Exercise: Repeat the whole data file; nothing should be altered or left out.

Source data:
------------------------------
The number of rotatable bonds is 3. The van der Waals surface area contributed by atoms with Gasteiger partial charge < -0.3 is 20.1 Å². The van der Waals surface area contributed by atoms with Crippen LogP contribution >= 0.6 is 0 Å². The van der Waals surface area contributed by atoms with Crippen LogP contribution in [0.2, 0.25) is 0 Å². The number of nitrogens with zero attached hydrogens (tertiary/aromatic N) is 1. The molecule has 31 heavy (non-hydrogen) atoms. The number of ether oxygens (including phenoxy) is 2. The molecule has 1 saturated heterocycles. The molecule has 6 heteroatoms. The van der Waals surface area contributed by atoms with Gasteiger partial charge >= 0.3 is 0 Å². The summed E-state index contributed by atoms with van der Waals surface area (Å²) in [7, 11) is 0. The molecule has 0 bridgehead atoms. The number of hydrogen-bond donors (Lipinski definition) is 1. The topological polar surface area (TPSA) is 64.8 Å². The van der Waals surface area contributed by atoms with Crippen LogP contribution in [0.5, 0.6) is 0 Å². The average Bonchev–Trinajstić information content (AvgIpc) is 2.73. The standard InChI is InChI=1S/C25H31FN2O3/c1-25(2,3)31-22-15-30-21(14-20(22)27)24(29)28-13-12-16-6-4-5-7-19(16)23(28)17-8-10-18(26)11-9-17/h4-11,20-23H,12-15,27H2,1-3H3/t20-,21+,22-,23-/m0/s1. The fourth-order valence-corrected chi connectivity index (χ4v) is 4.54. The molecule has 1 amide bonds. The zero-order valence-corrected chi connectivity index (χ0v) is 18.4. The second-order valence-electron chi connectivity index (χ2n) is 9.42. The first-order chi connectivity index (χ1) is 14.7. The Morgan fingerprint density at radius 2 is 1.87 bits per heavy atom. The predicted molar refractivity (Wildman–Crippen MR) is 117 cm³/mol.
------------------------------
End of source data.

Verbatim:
The number of rotatable bonds is 3. The van der Waals surface area contributed by atoms with Gasteiger partial charge < -0.3 is 20.1 Å². The van der Waals surface area contributed by atoms with Crippen LogP contribution >= 0.6 is 0 Å². The van der Waals surface area contributed by atoms with Crippen LogP contribution in [0.2, 0.25) is 0 Å². The number of nitrogens with zero attached hydrogens (tertiary/aromatic N) is 1. The molecule has 31 heavy (non-hydrogen) atoms. The number of ether oxygens (including phenoxy) is 2. The molecule has 1 saturated heterocycles. The molecule has 6 heteroatoms. The van der Waals surface area contributed by atoms with Gasteiger partial charge >= 0.3 is 0 Å². The summed E-state index contributed by atoms with van der Waals surface area (Å²) in [7, 11) is 0. The molecule has 0 bridgehead atoms. The number of hydrogen-bond donors (Lipinski definition) is 1. The topological polar surface area (TPSA) is 64.8 Å². The van der Waals surface area contributed by atoms with Crippen LogP contribution in [0.5, 0.6) is 0 Å². The average Bonchev–Trinajstić information content (AvgIpc) is 2.73. The standard InChI is InChI=1S/C25H31FN2O3/c1-25(2,3)31-22-15-30-21(14-20(22)27)24(29)28-13-12-16-6-4-5-7-19(16)23(28)17-8-10-18(26)11-9-17/h4-11,20-23H,12-15,27H2,1-3H3/t20-,21+,22-,23-/m0/s1. The fourth-order valence-corrected chi connectivity index (χ4v) is 4.54. The molecule has 1 amide bonds. The zero-order valence-corrected chi connectivity index (χ0v) is 18.4. The second-order valence-electron chi connectivity index (χ2n) is 9.42. The first-order chi connectivity index (χ1) is 14.7. The Morgan fingerprint density at radius 2 is 1.87 bits per heavy atom. The predicted molar refractivity (Wildman–Crippen MR) is 117 cm³/mol.